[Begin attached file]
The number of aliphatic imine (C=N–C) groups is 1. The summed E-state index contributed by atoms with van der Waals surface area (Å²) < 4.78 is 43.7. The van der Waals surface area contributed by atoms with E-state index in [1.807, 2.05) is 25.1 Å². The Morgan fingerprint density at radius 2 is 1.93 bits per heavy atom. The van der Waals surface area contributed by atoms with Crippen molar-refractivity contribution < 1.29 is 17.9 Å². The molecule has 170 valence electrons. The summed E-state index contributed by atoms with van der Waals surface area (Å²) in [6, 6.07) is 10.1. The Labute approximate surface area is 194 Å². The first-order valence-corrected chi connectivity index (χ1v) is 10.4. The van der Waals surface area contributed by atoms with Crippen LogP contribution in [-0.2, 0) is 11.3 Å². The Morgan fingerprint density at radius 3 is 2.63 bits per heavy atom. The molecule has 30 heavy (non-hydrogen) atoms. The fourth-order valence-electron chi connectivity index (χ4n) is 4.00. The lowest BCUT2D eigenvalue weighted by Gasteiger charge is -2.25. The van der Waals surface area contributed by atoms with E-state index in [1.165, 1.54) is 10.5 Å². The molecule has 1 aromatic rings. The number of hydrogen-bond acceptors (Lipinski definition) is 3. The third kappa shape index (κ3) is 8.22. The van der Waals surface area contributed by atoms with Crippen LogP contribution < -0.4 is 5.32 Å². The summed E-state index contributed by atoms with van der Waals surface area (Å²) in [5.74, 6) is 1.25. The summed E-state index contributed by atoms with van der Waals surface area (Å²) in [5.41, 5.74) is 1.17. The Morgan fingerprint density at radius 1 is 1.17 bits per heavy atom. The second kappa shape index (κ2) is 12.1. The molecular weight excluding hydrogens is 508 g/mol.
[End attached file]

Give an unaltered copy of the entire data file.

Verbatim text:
The number of aliphatic imine (C=N–C) groups is 1. The summed E-state index contributed by atoms with van der Waals surface area (Å²) < 4.78 is 43.7. The van der Waals surface area contributed by atoms with E-state index in [1.807, 2.05) is 25.1 Å². The Morgan fingerprint density at radius 2 is 1.93 bits per heavy atom. The van der Waals surface area contributed by atoms with Crippen molar-refractivity contribution < 1.29 is 17.9 Å². The molecule has 170 valence electrons. The summed E-state index contributed by atoms with van der Waals surface area (Å²) in [6, 6.07) is 10.1. The Labute approximate surface area is 194 Å². The first-order valence-corrected chi connectivity index (χ1v) is 10.4. The van der Waals surface area contributed by atoms with Crippen LogP contribution in [-0.2, 0) is 11.3 Å². The Morgan fingerprint density at radius 3 is 2.63 bits per heavy atom. The molecule has 30 heavy (non-hydrogen) atoms. The fourth-order valence-electron chi connectivity index (χ4n) is 4.00. The lowest BCUT2D eigenvalue weighted by Gasteiger charge is -2.25. The van der Waals surface area contributed by atoms with E-state index in [1.165, 1.54) is 10.5 Å². The molecule has 1 aromatic rings. The number of hydrogen-bond acceptors (Lipinski definition) is 3. The third kappa shape index (κ3) is 8.22. The van der Waals surface area contributed by atoms with Crippen LogP contribution < -0.4 is 5.32 Å². The summed E-state index contributed by atoms with van der Waals surface area (Å²) in [5.74, 6) is 1.25. The summed E-state index contributed by atoms with van der Waals surface area (Å²) in [5.41, 5.74) is 1.17. The Morgan fingerprint density at radius 1 is 1.17 bits per heavy atom. The second kappa shape index (κ2) is 12.1. The molecular weight excluding hydrogens is 508 g/mol.